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A good day for the pound

Sales fill sterling's sails

Friday's UK retail sales for January were quite a bit stronger than expected and the pound went up. Cause and effect or coincidence? 

Retail sales were forecast to have increased by a monthly 0.2% and an annual 3.4%. In fact they were up by 1.0% in January and by 4.2% compared with the same month last year. They were good figures and undeniably positive for the pound. However, there was no buyers' stampede.  Yes, it did move higher on most fronts but it was not until several hours later that sterling really got into its stride.

And it did get going, rising through the New York session and holding onto its gains in the Far East this morning. Sterling strengthened by an average of 0.5%, adding three quarters of a euro cent and one US cent. It was the day's top performer, narrowly beating the antipodean dollars and the rand.

Greater confidence

Or less nervousness. The pickup in UK retail sales was not the only reason for a more upbeat attitude among investors. The US president finally signed the budget legislation necessary to avert a government shutdown and he said trade talks with China were making progress. In Europe the ECB hinted at renewed monetary stimulus.

The avoidance of a US government shutdown lost a little of its gloss when Trump threatened to use emergency measures to build his wall, even though he will inevitably face legal challenges. On the trade front the news was more consistently positive. The president described the negotiations as "very productive" and Beijing talked of "consensus in principle.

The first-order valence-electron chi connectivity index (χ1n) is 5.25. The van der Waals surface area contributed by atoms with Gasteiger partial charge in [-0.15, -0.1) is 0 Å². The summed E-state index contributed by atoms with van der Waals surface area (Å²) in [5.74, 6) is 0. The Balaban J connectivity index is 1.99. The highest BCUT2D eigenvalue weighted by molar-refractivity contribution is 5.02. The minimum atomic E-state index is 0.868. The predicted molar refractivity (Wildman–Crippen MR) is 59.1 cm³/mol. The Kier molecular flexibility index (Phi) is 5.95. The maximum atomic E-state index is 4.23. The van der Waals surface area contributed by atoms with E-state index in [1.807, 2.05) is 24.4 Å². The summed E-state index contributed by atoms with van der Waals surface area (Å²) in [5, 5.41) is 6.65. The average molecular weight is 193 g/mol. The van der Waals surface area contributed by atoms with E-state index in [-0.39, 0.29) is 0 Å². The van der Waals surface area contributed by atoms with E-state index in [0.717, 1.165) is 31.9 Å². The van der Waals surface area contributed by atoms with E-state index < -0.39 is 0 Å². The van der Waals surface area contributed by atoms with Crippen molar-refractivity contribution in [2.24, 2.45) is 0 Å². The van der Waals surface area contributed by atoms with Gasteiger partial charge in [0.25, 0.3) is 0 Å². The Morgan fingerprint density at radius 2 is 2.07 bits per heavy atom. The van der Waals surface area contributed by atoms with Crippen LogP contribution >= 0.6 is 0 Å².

Speaking in New York the European Central Bank's Benoît Coeuré said the bank is considering another round of targeted longer-term refinancing operations (TeLTROs). He linked the idea to reduced upward pressure on inflation and an economic slowdown that will be "stronger and broader" than expected. The US dollar lost momentum on the reduced trade and political tensions and the euro was dented by the prospect of more cheap money.  The yen fared worst as safe-haven demand faded.

Washington's Birthday

It being the third Monday in February the United States will be taking a day off to celebrate what is variously known as Washington's Birthday, Presidents' Day and President's Day. Most parts of Canada will be enjoying Family Day, Louis Riel Day or Nova Scotia Heritage Day.

No North American economic statistics are scheduled for release and, perhaps in sympathy, there are almost none from Europe either. Overnight the UK estate agents' portal Rightmove printed its monthly House Price Index. It showed asking prices rising by 0.4% in February, "the lowest monthly rise at this time of year since January 2012". Tonight the Reserve Bank of Australia will publish the minutes of its last policy meeting.

So investors will have to rely on rumour and speculation about Sino-US trade, ECB stimulus and Brexit. Thankfully, there should be no shortage of that.

GBP leads after retail sales beat forecast

GBP leads after retail sales beat forecast

USD loses ground on reduced political and trade tensions

USD loses ground on reduced political and trade tensions

JPY comes last as investors abandon safe-havens

JPY comes last as investors abandon safe-havens

EUR drops back after ECB stimulus hint

EUR drops back after ECB stimulus hint

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